Special training for your special-needs dental patients
The number of people who live with special needs and disabilities is growing. Dr. Steven Goldberg offers insight into this segment of the population and suggests tips on how to deliver anxiety-free, pain-free dental treatment through the use of customized treatment tools.
It happens to us all.
You’re going about your usual hectic day at the office and you’re about to meet your new emergency patient. You go to meet the patient and notice he is in a wheelchair. The immediate thought that goes through your mind is, How am I going to treat this patient? Will I be able to move him into the dental chair, or will I need to somehow care for this patient while he sits in his wheelchair? Now add another challenging aspect — this patient appears to have Parkinson’s disease and can’t stop shaking his head.
Let’s face it — if you’re unprepared to handle patients with special needs, your fears will take control of you.
RELATED INFORMATION ...
Treating the dental patient with a developmental disorder
Orthdontists lack experience not motivation for treating patients with craniofacial anomalies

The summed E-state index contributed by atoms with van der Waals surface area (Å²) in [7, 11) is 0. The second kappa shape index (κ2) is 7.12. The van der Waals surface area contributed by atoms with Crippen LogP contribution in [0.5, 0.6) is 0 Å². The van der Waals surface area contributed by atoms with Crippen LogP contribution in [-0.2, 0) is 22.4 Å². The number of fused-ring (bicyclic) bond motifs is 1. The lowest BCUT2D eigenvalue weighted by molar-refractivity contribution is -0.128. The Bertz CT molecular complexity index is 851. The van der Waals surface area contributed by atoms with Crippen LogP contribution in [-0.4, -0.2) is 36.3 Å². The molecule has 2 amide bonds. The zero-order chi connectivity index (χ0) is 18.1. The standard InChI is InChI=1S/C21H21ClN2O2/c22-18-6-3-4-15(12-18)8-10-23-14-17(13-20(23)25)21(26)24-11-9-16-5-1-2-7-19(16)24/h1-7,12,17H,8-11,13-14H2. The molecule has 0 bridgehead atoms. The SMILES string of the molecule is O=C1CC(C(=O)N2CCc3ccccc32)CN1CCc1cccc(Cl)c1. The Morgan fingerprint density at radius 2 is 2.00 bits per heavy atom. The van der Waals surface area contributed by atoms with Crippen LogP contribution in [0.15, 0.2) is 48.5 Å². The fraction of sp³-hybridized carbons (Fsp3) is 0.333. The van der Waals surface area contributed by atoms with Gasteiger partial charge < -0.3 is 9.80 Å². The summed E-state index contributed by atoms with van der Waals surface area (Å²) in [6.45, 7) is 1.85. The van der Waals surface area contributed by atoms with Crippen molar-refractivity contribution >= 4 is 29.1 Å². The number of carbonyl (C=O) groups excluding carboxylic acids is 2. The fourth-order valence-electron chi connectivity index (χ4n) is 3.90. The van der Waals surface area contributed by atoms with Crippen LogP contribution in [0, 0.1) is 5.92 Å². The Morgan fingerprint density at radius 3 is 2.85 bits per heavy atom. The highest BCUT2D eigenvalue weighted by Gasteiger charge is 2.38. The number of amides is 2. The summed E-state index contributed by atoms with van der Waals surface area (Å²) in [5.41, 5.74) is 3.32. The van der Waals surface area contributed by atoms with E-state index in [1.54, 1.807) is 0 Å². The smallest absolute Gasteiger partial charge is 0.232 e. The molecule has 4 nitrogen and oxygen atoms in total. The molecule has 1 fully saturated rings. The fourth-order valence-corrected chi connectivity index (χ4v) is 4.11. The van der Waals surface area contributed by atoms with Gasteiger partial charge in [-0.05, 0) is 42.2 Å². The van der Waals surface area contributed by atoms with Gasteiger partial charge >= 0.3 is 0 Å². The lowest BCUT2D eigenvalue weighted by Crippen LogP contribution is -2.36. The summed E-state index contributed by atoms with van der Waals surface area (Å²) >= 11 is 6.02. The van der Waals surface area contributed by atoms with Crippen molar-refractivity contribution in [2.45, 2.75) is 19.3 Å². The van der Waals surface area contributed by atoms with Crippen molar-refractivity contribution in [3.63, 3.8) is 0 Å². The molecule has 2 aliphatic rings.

People with developmental disabilities face increased risk of oral health problems
What a "special" patient taught me
Handling challenging dental patients
Serving the deaf and hard-of-hearing patient population: An interview with Dr. Sabrina Magid
They’re out there.
The U.S. Census Bureau reported that, in 2002, 51.2 million residents had some level of disability and 32.5 million had a severe disability. In total, nearly 20% of American residents were living with some type of special need. More than 70% of residents over age 80 reported a disability. People with disabilities have significantly higher rates of oral health complications and dental disease than do people in the general population without special needs.
The Commission on Dental Accreditation defines special-needs patients as patients whose medical, physical, or social situations make it necessary to modify regular dental routines in order to provide dental treatment tailored for the individual. As dental professionals, we must adapt the usual course of treatment modalities in order to effectively render oral health care to these patients.
Always consider the dental experience from your patients’ perspective. It’s quite obvious to them that they are a “complex case.” After all, their misfortune has forced them into a predicament that they have to contend with every day, where seemingly simple tasks that so many of us take for granted are nearly insurmountable.
We are doctors.
Our decision to help others overrides any thoughts that may creep into the minds of some individuals outside the health profession when faced with the responsibility of helping those with special needs.